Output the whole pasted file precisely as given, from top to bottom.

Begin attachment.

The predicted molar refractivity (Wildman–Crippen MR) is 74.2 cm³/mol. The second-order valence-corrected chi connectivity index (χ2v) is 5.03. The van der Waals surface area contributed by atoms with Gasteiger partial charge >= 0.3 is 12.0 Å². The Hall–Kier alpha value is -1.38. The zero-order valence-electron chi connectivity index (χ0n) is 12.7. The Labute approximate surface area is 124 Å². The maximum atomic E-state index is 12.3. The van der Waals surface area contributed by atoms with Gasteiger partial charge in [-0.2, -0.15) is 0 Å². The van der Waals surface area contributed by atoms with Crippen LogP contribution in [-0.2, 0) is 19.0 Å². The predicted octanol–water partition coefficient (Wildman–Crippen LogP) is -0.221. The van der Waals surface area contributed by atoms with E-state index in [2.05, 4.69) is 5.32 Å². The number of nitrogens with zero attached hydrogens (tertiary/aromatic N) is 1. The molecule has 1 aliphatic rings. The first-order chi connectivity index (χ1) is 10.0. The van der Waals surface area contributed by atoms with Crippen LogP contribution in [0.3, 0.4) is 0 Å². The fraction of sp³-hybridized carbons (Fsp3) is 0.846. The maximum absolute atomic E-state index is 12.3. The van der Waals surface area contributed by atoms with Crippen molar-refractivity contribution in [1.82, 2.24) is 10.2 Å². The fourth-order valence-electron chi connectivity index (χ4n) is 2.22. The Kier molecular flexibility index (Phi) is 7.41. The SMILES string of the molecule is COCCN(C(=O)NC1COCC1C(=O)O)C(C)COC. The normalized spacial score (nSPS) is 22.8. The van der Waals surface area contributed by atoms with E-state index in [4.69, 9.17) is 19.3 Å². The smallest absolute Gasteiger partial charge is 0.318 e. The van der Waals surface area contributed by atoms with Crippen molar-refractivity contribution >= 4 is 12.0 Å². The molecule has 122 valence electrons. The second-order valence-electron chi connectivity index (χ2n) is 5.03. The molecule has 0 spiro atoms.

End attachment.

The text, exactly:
The predicted molar refractivity (Wildman–Crippen MR) is 74.2 cm³/mol. The second-order valence-corrected chi connectivity index (χ2v) is 5.03. The van der Waals surface area contributed by atoms with Gasteiger partial charge >= 0.3 is 12.0 Å². The Hall–Kier alpha value is -1.38. The zero-order valence-electron chi connectivity index (χ0n) is 12.7. The Labute approximate surface area is 124 Å². The maximum atomic E-state index is 12.3. The van der Waals surface area contributed by atoms with Gasteiger partial charge in [-0.2, -0.15) is 0 Å². The van der Waals surface area contributed by atoms with Crippen LogP contribution in [-0.2, 0) is 19.0 Å². The predicted octanol–water partition coefficient (Wildman–Crippen LogP) is -0.221. The van der Waals surface area contributed by atoms with E-state index in [2.05, 4.69) is 5.32 Å². The number of nitrogens with zero attached hydrogens (tertiary/aromatic N) is 1. The molecule has 1 aliphatic rings. The first-order chi connectivity index (χ1) is 10.0. The van der Waals surface area contributed by atoms with Crippen LogP contribution in [0.3, 0.4) is 0 Å². The fraction of sp³-hybridized carbons (Fsp3) is 0.846. The maximum absolute atomic E-state index is 12.3. The van der Waals surface area contributed by atoms with Crippen molar-refractivity contribution in [1.82, 2.24) is 10.2 Å². The fourth-order valence-electron chi connectivity index (χ4n) is 2.22. The Kier molecular flexibility index (Phi) is 7.41. The SMILES string of the molecule is COCCN(C(=O)NC1COCC1C(=O)O)C(C)COC. The normalized spacial score (nSPS) is 22.8. The van der Waals surface area contributed by atoms with E-state index in [4.69, 9.17) is 19.3 Å². The smallest absolute Gasteiger partial charge is 0.318 e. The van der Waals surface area contributed by atoms with Crippen molar-refractivity contribution >= 4 is 12.0 Å². The molecule has 122 valence electrons. The second-order valence-electron chi connectivity index (χ2n) is 5.03. The molecule has 0 spiro atoms.